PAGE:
A recent study posted to the medRxiv* preprint server reviewed early-phase dose-finding trials to examine the study design, safety, and early antibody response data on approved coronavirus disease 2019 (COVID-19) vaccines and gain insights on design improvements for future candidate COVID-19 vaccine clinical trials.
Review: Dose of approved COVID-19 vaccines is based on weak evidence: a review of early-phase, dose-finding trials. Image Credit: Billion Photos / Shutterstock
By July 2022 around 66.9% of the global population had already received a dose of COVID-19 due to the worldwide vaccination push. However, studies have revealed significant inequity in the administered dosage between low- and high-income countries (27.6 and 202.9, respectively).
While reduced dosage or “fractional” dosing has been explored to prevent serious adverse reactions, decrease costs, and stretch the existing vaccine supply, most studies have focused on fractional dosing for the booster and not the preliminary rounds of vaccinations.
About the study
In the present study, the researchers from the University College London examined the study design, safety, and immune response of several early-phase dose-finding trials for severe acute respiratory syndrome coronavirus 2 (SARS-CoV-2) vaccines that were granted emergency use listing (EUL) status by the World Health Organization (WHO) by July 2022.
The 11 approved vaccines considered in this review consisted of three messenger ribonucleic acid (RNA) vaccines, three inactivated whole virus vaccines, three viral vector vaccines, and one recombinant protein vaccine. Additionally, the authors included the CVnCoV vaccine, which missed the prespecified statistical criteria for successful protection against the disease by a narrow margin.
The results showed that higher doses elicited more frequent and severe adverse reactions, though none were of clinically intolerable levels. The immune response to higher doses was better, but the difference in neutralizing antibody titers and binding antibody concentrations between the highest and second-highest dosages was only 1.6-fold.
The number of evaluated doses varied extensively across trials. For example, inactivated viral vaccine trials evaluated either two or three doses with a narrow dosage range and observed a two-fold difference between adjacent doses. On the other hand, trials of mRNA vaccines included a wider dosage range and longer gaps between subsequent doses.
The number of subjects was not comparable either across trials. The trials for mRNA vaccines mRNA-1273 and BNT162b2 consisted of 15 and 24 subjects per dose, respectively, but those for inactivated whole virus vaccine BBV152 included 190 subjects per dose.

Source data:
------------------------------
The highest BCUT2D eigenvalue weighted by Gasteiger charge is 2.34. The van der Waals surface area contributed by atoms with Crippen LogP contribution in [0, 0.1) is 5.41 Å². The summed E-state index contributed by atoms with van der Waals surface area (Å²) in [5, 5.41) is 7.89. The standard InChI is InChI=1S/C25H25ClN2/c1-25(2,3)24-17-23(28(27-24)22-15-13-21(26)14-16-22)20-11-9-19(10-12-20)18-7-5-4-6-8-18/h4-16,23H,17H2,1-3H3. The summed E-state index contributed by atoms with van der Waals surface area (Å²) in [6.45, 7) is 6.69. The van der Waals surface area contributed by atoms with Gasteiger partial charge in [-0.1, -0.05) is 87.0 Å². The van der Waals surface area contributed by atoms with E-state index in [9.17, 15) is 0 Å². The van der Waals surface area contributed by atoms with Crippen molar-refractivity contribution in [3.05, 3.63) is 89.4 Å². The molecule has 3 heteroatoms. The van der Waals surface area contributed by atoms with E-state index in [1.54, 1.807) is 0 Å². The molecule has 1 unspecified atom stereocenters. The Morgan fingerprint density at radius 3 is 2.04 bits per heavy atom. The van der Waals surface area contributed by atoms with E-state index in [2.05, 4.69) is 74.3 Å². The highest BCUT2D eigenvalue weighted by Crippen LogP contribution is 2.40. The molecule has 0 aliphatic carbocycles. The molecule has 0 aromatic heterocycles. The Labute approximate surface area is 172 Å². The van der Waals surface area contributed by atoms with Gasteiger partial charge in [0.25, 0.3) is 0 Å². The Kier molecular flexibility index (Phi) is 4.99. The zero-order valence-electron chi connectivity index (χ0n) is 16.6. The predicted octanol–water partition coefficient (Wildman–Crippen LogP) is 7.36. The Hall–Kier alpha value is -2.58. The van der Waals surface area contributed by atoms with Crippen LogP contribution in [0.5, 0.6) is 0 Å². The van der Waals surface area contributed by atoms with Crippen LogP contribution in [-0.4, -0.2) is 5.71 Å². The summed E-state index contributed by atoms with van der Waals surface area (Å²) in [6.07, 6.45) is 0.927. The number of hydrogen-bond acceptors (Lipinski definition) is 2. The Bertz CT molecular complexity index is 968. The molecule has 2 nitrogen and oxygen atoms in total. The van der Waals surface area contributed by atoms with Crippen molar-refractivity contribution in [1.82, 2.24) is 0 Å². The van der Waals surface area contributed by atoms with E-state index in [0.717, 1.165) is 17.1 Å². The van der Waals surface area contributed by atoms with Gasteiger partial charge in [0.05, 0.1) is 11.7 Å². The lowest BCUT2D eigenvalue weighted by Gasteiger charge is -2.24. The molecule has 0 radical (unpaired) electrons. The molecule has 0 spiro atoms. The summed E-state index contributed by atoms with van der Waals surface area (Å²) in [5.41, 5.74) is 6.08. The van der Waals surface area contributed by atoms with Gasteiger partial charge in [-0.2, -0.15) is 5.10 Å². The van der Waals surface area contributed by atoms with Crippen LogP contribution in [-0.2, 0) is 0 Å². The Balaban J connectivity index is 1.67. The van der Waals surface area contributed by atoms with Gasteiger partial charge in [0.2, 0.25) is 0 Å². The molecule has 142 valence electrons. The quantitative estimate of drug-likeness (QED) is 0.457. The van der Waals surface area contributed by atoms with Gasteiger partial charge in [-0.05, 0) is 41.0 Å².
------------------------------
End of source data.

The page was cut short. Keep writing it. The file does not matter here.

The authors observed that the methodologies for analyzing immune response varied across the trials, with most trials quantifying the level of antibodies binding to the SARS-CoV-2 spike protein. The trials for BBIBPCorV, an inactivated whole virus vaccine, considered only neutralizing antibody levels, while those for another inactivated whole virus vaccine (CoronaVac) and a viral vector vaccine (Convidecia) measured the levels of anti-receptor binding domain (RBD) antibodies.
The inactivated virus vaccine trials observed no dose-associated reactogenicity, but for all the other types of vaccines, the severity and frequency of adverse reactions increased with an increase in dosage. The mRNA vaccine BNT162b2 was the only vaccine to elicit clinically unacceptable levels of reactogenicity at a 100-µg dose, which was discontinued.
All vaccine trials except those for CNVCoV reported seroconversion rates close to or equal to 100% after the final vaccine dose. Though most trials reported a 1.6-fold or lower difference in immune response between the highest and second highest dosage values, an mRNA efficacy trial that estimated hazard risk ratios according to levels of anti-spike protein immunoglobulin G (IgG) and neutralization titer for 50% protection (NT50) reported an 8.7% and 18.9% increase in disease risk associated with a 1.6-fold decrease in IgG and NT50 levels, respectively. This highlights the need to interpret the results of clinical trials using comparable parameters.
To conclude, the significant findings of the review indicated an increase in immune response and adverse reactions with increasing dosage. However, the number of doses and subjects and the analysis methodologies differed considerably across different trials. In addition, the non-uniformity in the study design of early-phase dose-finding trials of various types of COVID-19 vaccines makes comparing results difficult.
The authors believe that the shortage of robust clinical trials to assess the efficacy and safety during the primary vaccine trials resulted in unnecessarily high primary vaccine doses. They advocate the expansion of reduced dose trials to incorporate primary injections along with booster doses. The study highlights the importance of well-designed and comparable primary vaccine trials in determining the optimal dosage for improved immune response with decreased adverse reactions.
medRxiv publishes preliminary scientific reports that are not peer-reviewed and, therefore, should not be regarded as conclusive, guide clinical practice/health-related behavior, or treated as established information